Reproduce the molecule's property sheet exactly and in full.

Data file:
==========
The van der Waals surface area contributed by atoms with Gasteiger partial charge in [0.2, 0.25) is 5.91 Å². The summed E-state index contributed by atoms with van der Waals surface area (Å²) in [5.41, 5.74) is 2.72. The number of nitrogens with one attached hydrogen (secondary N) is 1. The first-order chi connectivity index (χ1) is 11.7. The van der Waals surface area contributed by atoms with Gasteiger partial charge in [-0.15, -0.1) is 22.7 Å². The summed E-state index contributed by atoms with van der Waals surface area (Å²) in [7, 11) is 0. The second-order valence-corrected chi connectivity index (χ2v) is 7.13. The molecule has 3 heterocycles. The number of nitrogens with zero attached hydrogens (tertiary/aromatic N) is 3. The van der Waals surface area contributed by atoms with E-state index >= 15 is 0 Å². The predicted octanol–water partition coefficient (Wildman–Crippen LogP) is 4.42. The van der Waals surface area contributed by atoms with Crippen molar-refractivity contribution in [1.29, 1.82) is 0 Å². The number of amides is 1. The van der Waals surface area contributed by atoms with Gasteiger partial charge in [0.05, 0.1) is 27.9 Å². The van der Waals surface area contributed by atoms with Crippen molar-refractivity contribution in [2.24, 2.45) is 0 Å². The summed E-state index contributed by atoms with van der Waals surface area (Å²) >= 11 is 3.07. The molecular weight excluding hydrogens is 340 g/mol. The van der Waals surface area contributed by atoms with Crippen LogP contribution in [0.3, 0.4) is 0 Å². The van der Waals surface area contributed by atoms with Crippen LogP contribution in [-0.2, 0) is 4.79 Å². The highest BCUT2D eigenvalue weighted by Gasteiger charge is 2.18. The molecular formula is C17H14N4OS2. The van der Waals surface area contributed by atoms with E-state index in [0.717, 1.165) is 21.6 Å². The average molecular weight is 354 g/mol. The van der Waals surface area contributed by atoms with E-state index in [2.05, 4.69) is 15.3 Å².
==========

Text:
The van der Waals surface area contributed by atoms with Gasteiger partial charge in [0.2, 0.25) is 5.91 Å². The summed E-state index contributed by atoms with van der Waals surface area (Å²) in [5.41, 5.74) is 2.72. The number of nitrogens with one attached hydrogen (secondary N) is 1. The first-order chi connectivity index (χ1) is 11.7. The van der Waals surface area contributed by atoms with Gasteiger partial charge in [-0.15, -0.1) is 22.7 Å². The summed E-state index contributed by atoms with van der Waals surface area (Å²) in [7, 11) is 0. The second-order valence-corrected chi connectivity index (χ2v) is 7.13. The molecule has 3 heterocycles. The number of nitrogens with zero attached hydrogens (tertiary/aromatic N) is 3. The van der Waals surface area contributed by atoms with E-state index >= 15 is 0 Å². The predicted octanol–water partition coefficient (Wildman–Crippen LogP) is 4.42. The van der Waals surface area contributed by atoms with Crippen molar-refractivity contribution in [1.29, 1.82) is 0 Å². The number of amides is 1. The van der Waals surface area contributed by atoms with Gasteiger partial charge in [0.05, 0.1) is 27.9 Å². The van der Waals surface area contributed by atoms with Crippen molar-refractivity contribution in [2.24, 2.45) is 0 Å². The summed E-state index contributed by atoms with van der Waals surface area (Å²) >= 11 is 3.07. The molecular weight excluding hydrogens is 340 g/mol. The van der Waals surface area contributed by atoms with Crippen LogP contribution in [0.3, 0.4) is 0 Å². The van der Waals surface area contributed by atoms with Crippen LogP contribution in [-0.2, 0) is 4.79 Å². The highest BCUT2D eigenvalue weighted by Gasteiger charge is 2.18. The molecular formula is C17H14N4OS2. The van der Waals surface area contributed by atoms with E-state index in [0.717, 1.165) is 21.6 Å². The average molecular weight is 354 g/mol. The van der Waals surface area contributed by atoms with E-state index in [2.05, 4.69) is 15.3 Å².